Timeless, Eternal God
There are six main reasons which explain why Christians can perceive God as eternal & timeless;
- The Bible suggests God always exists
- God is not a physical being like us
- God is the creator of the universe, time passing is a feature of the universe – God as the creator of the universe is therefore outside of time
- God is the ultimate cause of why things exist & why there is change in the universe – this relates to Thomas Aquinas’ first two ways
- God is perfect & hence is not subject to time because time passing implies imperfection – when time passes you lose what you were previously (Anselm’s Proslogion)
- God exists necessarily (Aquinas’ 3rd way)
Boethius’ Timeless God:
- In his book The Consolation of Philosophy, Boethius pondered the problem of God’s omniscience
- If God is entirely omniscient & so knows the future, then he is wrong to reward and punish us for our behaviour, as it is beyond the scope of our control
– And yet the Bible teaches divine reward and punishment
“If God knows that something might happen, and then again, it might not, then this can hardly be called knowledge. But if God firmly knows things then they become inevitable.”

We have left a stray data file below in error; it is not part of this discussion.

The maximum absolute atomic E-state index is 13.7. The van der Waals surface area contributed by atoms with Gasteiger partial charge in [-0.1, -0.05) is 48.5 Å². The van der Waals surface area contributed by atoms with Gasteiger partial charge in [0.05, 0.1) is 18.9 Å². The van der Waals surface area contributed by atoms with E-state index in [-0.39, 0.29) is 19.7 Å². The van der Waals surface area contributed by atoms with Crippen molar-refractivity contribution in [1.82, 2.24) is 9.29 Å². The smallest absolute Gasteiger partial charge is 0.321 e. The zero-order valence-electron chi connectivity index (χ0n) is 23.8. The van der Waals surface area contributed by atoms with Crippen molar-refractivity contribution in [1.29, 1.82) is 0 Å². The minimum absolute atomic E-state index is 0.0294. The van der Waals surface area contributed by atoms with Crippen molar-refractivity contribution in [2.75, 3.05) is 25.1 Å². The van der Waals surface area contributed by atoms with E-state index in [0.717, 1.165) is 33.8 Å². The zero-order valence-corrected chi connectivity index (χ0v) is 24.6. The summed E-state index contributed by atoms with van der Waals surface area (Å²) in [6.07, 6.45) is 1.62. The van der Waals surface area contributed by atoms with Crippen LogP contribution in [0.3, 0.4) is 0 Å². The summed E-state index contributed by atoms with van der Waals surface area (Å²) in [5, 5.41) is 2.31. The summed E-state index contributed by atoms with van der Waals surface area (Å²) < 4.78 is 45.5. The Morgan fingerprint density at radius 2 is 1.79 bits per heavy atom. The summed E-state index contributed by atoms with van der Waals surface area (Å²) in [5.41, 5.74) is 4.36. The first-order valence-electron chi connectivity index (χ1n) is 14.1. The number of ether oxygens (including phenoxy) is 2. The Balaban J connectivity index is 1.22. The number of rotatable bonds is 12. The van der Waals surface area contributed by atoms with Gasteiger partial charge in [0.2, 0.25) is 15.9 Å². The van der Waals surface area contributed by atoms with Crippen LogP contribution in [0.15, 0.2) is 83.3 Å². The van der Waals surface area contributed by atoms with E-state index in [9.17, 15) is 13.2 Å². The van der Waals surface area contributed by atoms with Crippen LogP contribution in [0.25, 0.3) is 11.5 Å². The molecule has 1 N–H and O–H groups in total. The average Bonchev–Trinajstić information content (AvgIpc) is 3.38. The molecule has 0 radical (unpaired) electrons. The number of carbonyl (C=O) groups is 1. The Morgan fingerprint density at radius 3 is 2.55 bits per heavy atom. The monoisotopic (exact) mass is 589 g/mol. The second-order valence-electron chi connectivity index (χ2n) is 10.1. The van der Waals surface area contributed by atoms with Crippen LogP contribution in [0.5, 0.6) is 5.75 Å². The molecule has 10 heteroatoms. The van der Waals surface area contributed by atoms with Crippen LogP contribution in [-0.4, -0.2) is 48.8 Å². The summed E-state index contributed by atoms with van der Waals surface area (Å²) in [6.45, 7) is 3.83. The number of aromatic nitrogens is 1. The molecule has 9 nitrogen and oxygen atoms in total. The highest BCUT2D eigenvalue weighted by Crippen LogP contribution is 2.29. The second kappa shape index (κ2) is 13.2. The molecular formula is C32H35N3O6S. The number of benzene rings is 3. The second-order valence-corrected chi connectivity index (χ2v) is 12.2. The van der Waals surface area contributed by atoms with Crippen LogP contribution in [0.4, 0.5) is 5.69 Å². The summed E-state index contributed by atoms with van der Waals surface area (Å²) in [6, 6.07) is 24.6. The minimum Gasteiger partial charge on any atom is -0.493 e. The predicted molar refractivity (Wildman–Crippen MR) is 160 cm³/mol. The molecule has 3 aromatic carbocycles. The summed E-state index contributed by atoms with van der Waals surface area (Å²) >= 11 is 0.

By this, Boethius was comparing the idea of God being not truly omniscient – limiting his power & his greatness which makes him God – to the implication of God being entirely omniscient. If God is completely all knowing, then future events become inevitable.
“That which is now judged to be most equitable, the punishment of the wicked and the reward of the good, will be seen as the most unjust of all; for men are driven to good or evil not by their own will, but the fixed necessity of what will be.”
Through this, Boethius tackles the problem of free will and God’s omniscience, which then leads to problems when it comes to God’s actions as the judge of good and bad. What is traditionally seen as fair as outlined through scripture – the punishment of the bad and the reward of the good – becomes unfair. If God is entirely omniscient and knows the future, then humans have no choice but to act as they do – we are stripped of our free will.